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CARPTS – 2015 Connecticut Carp Open Questions with David Moore

NACA David, you have a history of running successful carp tournaments. Can you give us a few highlights of past tournaments? David Moore Certainly, I have run tournaments in quite a few locations but the highlights would include the first carp tournament on Town Lake in Austin. There was a $250,000 prize if a State record was caught and as this was achieved during the competition we had the largest payout ever in

the world for any carp competition. I also ran the first ever carp tournament on the Seneca River in Baldwinsville. This location has gone on to host two or more carp tournaments every year, since. Another highlight would be the St. Lawrence River World Championships, with winner being Tim Paisley & Steve Briggs in 2005 and Lee Jackson & Ian Chillcott in 2011.


2005 winner Steve Briggs and Tim Paisley NACA

David Moore

Why the Connecticut River?

The Connecticut River is the longest river in the New England area. It flows for roughly 410 miles

David Moore

and runs through four states, starting close to

The Connecticut River is an exceptional fish-

the Canadian border in New Hampshire and dis-

ery producing the Connecticut state record of 43

charging in Long Island Sound in Connecticut.

lbs. 12 oz. This combined with the enthusiasm of vision of Ted Carrier who sees potential for the

We know the river has big carp throughout all

sport of carp angling in central Connecticut led us

of its sections with 45lb fish being caught in New

to choose this venue.

Hampshire, Vermont and Massachusetts.

The Connecticut DEEP has very forward thinking leadership who support catch-and-release big money carp tournaments.

The current CT record is 43lb’s 12oz and we are sure there are much bigger fish swimming around in the areas we will be fishing. With 100 anglers

NACA

fishing for several days the possibility of catching

Can you tell us a little more about the venue?

a State record is very real. North American Carp Angler

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NACA

NACA

We hear the prize money may go over $100,000?

Is the format a Big 4?

David Moore

David Moore

Yes, we have a regular prize pool and also an

Correct, the total weight of the 4 largest captures

additional prize for a State record. Due to the In-

will determine placement.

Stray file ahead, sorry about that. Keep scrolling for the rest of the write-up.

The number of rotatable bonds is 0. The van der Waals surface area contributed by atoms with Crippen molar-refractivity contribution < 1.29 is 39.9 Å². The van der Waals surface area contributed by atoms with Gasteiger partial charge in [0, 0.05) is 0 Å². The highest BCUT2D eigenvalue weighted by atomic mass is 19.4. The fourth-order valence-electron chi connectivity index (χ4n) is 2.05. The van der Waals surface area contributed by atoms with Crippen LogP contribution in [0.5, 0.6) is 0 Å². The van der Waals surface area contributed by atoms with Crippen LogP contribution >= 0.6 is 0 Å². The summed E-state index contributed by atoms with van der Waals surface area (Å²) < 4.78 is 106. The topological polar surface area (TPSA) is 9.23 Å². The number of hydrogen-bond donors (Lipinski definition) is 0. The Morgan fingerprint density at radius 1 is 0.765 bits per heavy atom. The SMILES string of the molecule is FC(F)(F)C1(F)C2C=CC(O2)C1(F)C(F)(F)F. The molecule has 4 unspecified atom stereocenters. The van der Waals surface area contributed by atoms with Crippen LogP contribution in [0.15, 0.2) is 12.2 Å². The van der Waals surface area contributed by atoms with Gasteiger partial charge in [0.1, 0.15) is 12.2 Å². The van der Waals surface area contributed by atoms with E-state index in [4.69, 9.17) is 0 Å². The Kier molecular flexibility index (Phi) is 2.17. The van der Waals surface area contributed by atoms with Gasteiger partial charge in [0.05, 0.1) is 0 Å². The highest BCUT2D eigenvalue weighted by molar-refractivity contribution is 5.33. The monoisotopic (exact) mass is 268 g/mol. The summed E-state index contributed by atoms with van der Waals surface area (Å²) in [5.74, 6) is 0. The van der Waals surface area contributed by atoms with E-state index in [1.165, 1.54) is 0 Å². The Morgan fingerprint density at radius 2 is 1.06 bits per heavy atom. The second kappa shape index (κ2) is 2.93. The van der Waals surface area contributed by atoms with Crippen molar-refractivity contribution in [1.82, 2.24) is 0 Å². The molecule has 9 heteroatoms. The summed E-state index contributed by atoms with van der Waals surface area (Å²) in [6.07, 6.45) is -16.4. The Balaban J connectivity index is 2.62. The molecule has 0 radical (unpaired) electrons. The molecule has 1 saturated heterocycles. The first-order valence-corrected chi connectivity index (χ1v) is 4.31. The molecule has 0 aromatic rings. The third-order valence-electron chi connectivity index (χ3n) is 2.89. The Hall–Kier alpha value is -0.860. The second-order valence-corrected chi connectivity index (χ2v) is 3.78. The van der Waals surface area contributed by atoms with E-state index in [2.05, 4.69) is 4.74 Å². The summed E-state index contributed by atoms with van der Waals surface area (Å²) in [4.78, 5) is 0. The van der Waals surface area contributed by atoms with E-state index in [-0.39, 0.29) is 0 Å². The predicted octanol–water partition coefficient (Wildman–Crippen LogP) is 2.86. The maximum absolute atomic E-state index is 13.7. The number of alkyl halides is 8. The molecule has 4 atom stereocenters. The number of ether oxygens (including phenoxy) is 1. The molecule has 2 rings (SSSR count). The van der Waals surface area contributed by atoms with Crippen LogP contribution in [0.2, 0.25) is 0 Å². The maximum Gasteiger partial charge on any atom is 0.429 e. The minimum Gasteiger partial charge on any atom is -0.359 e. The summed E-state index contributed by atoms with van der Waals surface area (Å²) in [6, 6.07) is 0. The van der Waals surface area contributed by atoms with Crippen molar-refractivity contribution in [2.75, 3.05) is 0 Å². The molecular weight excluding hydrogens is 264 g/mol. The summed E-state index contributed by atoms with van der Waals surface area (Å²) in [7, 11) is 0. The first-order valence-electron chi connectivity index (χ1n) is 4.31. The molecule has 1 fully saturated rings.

surance policy being in place we can only use public access fishing areas and so anyone want-

NACA

ing a crack at the $100k should probably sign up

Is this an individual or team event?

this year. Win or lose we’re planning on using some private areas in the future which will not let us use the $100k option as a payout.

David Moore You can fish either in this event but the choice of going solo or as a team must be declared prior to the draw. Once that choice is made it cannot be changed.

Big carp are prevalent through all the stretches of the CT River


NACA

NACA

What is the format of the peg draw?

How do we register?

David Moore

David Moore

CARPTS pioneered a format many years ago with a double draw where the anglers draw two pegs and choose between the two locations. CTS Draw format draw 2 pegs and choose which peg you prefer. If neither peg is wanted angler(s) can go to the back of the queue and try again choosing 2 pegs. After the second draw a peg must be chosen. On Tuesday noon a team that wants to claim an open peg may then forfeit their drawn peg. We will refer to this as the “Moving Day” rule. Angers have

http://www.carptournamentseries.com/site/ tournaments/2015-connecticut-carp-open/ NACA Is there any other information you would like to share? David Moore Yes, we would like to thank our sponsors and partners; Ted & Sally Carrier, Cabela’s, Big Carp Tackle, Saxon, Nash Tackle, CT DEEP and Riverfront Recapture

until Wednesday noon to declare they’re moving and notify us of a peg change. Open pegs may be chosen on a first come first serve basis. NACA Can you give us a break down of the total prize pool? David Moore Absolutely. The main prize pool will be: Big Fish Winner – $3500 Big 4 Winner- $3500 Big 4 Second Place $2000 Big 4 Third Place – $1000 Big Mirror $500 Daily Big Fish $500 Captured 2pm to 2pm each day (10am to 2pm Tuesday Day 1) Total Guaranteed Prize pool $12,500 $100,000 for state record - current record 43lbs. 12 oz. by Michael Hudack

North American Carp Angler

135


This fish was worth $250,000


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North American Carp Angler 2015 Q3  

Fall edition of the Carp Anglers Group Magazine